book club girl on the train


april-chat I’ll start. I was one of the few, the grumpy, the one that didn’t particularly care for this book. It was a case of extreme apathy about the characters. I didn’t care about Rachel’s depression and alcoholism, I didn’t care about Tom and Anna’s affair, I didn’t care what happened to the wife. I also did something that I never do and that was guess the ‘twist’ about one-third of the way into the book.

catherine-chat Interesting, because that is the one thing I felt the book did well—keeping the killer a secret. I had no idea it was the husband until either the reveal or very close to it.

april-chat This was no Gone Girl, not even close. Unfortunately Hawkins lacks the talent that Gillian Flynn has, so the entire book just didn’t work for me.

catherine-chat You are not alone! I was meh at best about the book. I felt like Hawkins took the easy way out by making Rachel an alcoholic. Someone who suffers from blackouts can’t be counted on to remember anything reliably, so where is the tension in that? And yes, I know that is how Hawkins played her, but it felt like a cheap shot. I prefer a character that is too smart, using her brains to wreak havoc as opposed to someone who is being pushed around.

april-chat Exactly, which is why I loved Amy so much from Gone Girl. She was one wicked bitch. Rachel just didn’t evoke… anything from me.

catherine-chat Even moving beyond Rachel’s alcoholism, Hawkins decision to have not one but three unreliable narrators did not work for me. As I said in my review, it was drama trauma. Plus the fact that none of them were sympathetic goes back to our discussion on Monday. I didn’t like any of them, nor did I find them developed enough to hold my interest.


Oh good point… also, I love the phrase ‘drama trauma.’ Three unreliable narrators was totally overkill.


jennifer-chat NO NO NO. I love you both, but I disagree with almost everything you’ve said. I say that with all the kindness I can muster. (Friends forever, amirite?) I thought this book was better than Gone Girl. THERE, I SAID IT.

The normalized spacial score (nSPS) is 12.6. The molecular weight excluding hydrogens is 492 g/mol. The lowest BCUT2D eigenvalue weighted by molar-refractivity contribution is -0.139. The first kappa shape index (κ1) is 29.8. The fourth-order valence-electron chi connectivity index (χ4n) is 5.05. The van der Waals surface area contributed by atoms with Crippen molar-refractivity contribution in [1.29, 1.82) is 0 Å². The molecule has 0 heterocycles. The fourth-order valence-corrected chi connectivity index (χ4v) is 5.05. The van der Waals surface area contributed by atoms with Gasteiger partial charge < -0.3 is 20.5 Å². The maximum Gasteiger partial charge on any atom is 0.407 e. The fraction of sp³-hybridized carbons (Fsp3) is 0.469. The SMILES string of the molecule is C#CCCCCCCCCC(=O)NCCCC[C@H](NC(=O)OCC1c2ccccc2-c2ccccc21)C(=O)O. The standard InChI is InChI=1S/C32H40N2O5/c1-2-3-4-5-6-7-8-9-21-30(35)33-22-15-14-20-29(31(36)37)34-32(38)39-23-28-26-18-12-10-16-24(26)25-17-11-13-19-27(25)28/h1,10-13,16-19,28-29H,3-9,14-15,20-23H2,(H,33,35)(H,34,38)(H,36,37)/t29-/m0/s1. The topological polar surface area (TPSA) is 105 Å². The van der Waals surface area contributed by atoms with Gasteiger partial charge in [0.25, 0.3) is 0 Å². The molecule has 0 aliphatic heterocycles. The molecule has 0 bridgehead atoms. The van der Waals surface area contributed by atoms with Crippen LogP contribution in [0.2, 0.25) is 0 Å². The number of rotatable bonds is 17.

The comparison of this book to Gone Girl bugs me because I found The Girl on the Train to be better written, and I find most comparisons like this to be lazy marketing. I had an easier time feeling for and relating to the characters in Train. I’m not a black-out alcoholic, but that was easier for me to grasp than the absolute sociopath that was Amy in Gone Girl. I felt for Rachel. She was pitiful and desperate and completely interesting to me.

I didn’t find this to be the most stirringly written literature of all time, but it was a page turner for me. It came along just when I needed this sort of book. I cracked it open one morning and didn’t put it down until I was done. I didn’t get out of my pajamas that day. I can’t say with any certainty whether or not I brushed my teeth.

april-chat Admittedly, I did rip through this title. But better than Gone Girl? I must respectfully submit my extreme disagreement.


Read Our Reviews: 

The Gilmore Guide |  The Steadfast Reader

What do you think, readers? Is Jennifer all alone in her enthusiasm about this book? Did the marketing comparison hit the mark? Were you surprised by the twist, or did you figure it out early on? Did you find Rachel to be a compelling character?

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